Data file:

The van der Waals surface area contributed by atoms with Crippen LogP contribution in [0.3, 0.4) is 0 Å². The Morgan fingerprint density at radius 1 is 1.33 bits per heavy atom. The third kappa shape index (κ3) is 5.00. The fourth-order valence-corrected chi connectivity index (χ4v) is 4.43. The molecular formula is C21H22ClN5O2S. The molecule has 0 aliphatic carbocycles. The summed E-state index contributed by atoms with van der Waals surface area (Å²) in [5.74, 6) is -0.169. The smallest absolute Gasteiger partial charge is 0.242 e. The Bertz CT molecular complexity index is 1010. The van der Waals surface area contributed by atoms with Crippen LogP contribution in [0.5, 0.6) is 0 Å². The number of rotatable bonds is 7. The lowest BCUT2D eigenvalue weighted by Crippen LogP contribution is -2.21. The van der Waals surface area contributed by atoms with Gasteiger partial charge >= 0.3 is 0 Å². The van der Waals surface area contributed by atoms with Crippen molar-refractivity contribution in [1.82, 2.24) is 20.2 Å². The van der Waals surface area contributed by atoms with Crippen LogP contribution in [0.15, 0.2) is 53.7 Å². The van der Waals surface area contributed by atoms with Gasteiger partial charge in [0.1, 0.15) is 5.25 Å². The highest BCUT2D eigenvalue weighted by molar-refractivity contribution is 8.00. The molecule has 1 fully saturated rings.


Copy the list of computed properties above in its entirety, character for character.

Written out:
The van der Waals surface area contributed by atoms with Crippen LogP contribution in [0.3, 0.4) is 0 Å². The Morgan fingerprint density at radius 1 is 1.33 bits per heavy atom. The third kappa shape index (κ3) is 5.00. The fourth-order valence-corrected chi connectivity index (χ4v) is 4.43. The molecular formula is C21H22ClN5O2S. The molecule has 0 aliphatic carbocycles. The summed E-state index contributed by atoms with van der Waals surface area (Å²) in [5.74, 6) is -0.169. The smallest absolute Gasteiger partial charge is 0.242 e. The Bertz CT molecular complexity index is 1010. The van der Waals surface area contributed by atoms with Crippen LogP contribution in [0.5, 0.6) is 0 Å². The number of rotatable bonds is 7. The lowest BCUT2D eigenvalue weighted by Crippen LogP contribution is -2.21. The van der Waals surface area contributed by atoms with Gasteiger partial charge >= 0.3 is 0 Å². The van der Waals surface area contributed by atoms with Crippen molar-refractivity contribution in [1.82, 2.24) is 20.2 Å². The van der Waals surface area contributed by atoms with Crippen LogP contribution in [0.15, 0.2) is 53.7 Å². The van der Waals surface area contributed by atoms with Gasteiger partial charge in [0.1, 0.15) is 5.25 Å². The highest BCUT2D eigenvalue weighted by molar-refractivity contribution is 8.00. The molecule has 1 fully saturated rings.